Politics, by nature, is divisive. It’s driven by what we believe in and the values we hold onto. However, it doesn’t have to be such a fight. Not every political meme posted to your Facebook wall has to become a comment-section battleground, nor do you have to unfriend anyone who you disagree with. This country was built upon the idea of compromise and open debate.
In the past few decades, American politics has begun to look more and more like a team sport. You’re either a Republican or a Democrat, there is no well accepted middle. This is partially due to the fact that 3rd parties are often looked upon as a joke and are usually poorly run; they just can’t compete with the two mega-factions. But its also due to the divisive rhetoric used by both parties that force us to fall into line with them and their platforms, lest the victory go to the “other”.
This divide was further emphasized by the 2016 election. I’m certain you’re well aware of the colorful variety of insults that you could be called for supporting a candidate. Having mixed opinions about either or both bought you the wrath of both sides. The two candidates, who to put it lightly were unpopular, fought not to win support by talking about their vision for the country and focusing on policy. Rather, they thought the best way to win was to destroy their opponent, and to make them appear the greater of two evils. Political demonization and fear politics are no new thing, but an entire election revolving around it is. And it’s something that has to stop.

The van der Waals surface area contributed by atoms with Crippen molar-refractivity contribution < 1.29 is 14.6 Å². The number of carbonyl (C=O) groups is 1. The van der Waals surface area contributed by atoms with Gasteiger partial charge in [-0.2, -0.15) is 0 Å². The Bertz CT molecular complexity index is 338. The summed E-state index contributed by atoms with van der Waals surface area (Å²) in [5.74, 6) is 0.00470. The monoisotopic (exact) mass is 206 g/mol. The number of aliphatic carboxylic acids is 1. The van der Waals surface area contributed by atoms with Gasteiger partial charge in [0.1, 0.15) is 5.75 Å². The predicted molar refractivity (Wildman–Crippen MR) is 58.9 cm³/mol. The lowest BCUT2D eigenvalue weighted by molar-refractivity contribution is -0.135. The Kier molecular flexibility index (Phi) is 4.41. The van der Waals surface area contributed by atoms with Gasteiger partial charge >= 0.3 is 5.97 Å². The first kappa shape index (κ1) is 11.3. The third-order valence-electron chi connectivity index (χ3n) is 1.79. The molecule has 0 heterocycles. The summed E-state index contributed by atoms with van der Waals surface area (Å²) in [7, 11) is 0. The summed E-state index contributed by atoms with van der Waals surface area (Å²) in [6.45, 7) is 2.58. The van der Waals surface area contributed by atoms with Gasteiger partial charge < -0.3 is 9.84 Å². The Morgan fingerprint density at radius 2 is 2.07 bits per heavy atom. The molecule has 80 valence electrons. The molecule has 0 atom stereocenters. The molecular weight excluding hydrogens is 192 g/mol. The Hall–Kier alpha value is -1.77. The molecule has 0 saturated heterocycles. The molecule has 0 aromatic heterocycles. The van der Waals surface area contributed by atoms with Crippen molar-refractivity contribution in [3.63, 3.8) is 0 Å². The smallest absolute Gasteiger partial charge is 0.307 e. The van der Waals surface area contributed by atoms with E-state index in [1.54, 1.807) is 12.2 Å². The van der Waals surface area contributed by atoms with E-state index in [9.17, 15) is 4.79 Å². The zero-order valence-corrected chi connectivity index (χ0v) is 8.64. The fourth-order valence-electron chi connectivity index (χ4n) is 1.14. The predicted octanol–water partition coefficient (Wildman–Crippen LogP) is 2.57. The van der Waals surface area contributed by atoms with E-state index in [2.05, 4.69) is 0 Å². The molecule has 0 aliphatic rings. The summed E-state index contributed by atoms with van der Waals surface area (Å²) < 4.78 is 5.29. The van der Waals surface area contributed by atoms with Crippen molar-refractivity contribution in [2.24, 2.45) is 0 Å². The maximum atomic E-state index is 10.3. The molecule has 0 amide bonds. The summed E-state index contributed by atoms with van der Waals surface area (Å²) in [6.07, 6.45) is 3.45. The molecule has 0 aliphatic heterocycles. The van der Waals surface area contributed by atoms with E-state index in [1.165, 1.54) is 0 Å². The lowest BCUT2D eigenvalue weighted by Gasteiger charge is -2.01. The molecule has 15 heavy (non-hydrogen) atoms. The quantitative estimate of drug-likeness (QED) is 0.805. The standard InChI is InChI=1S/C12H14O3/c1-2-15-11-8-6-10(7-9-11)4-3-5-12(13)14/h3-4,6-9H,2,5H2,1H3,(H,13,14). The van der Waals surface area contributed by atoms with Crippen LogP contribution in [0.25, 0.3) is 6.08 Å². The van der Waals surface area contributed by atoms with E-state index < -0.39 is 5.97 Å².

So we’ve been dragged apart by fear and anger, what can we do? Well let’s start by realizing who is at fault for it: the political parties. This doesn’t mean we should discard the notion of parties, they are useful tools in a republic with a variety of benefits. We should recognize and hold them by their true purpose: political parties simply serve as a vehicle to advance for our beliefs, and we aren’t bound to them.
Stop feeling as if you are backed into a wall politically if you don’t agree with some of the platforms your party stands on. No Democrat, Republican, or anyone else has the right to dictate to you the ideas you must fall in line with. The big brother of the cherished freedom of speech is the natural freedom of thought.
If you don’t agree with some of your party’s platform, don’t feel bad about it. Just because you don’t fully support something your side does doesn’t mean you’re aiding and abetting the “enemy”. The parties aren’t competing to make themselves the best, they are competing to make America the best. Instead of finding a political party you like and falling into groupthink with them, find ideas and values that you identify with, and pursue the course of action to bring those ideas and values to the rest of the nation. So what if your beliefs don’t align with any major party or candidate? Do what President Obama said in his farewell address: “If something needs fixing, then lace up your shoes and do some organizing … grab a clipboard, get some signatures, and run for office yourself”. And if your values happen to fall in line perfectly with the party platforms of some of the major factions, don’t feel any remorse in being a committed member.
We aren’t a nation of two political parties, we are a nation of values. The values we hold as Americans set us apart from the rest of the world, and it has allowed us to succeed at almost anything we put our minds to. When we unshackle ourselves from blind partisanship and work together, nothing can stop us. We should take heed the words of President John F Kennedy, when he said “Let us not seek the Republican answer or the Democratic answer, but the right answer.”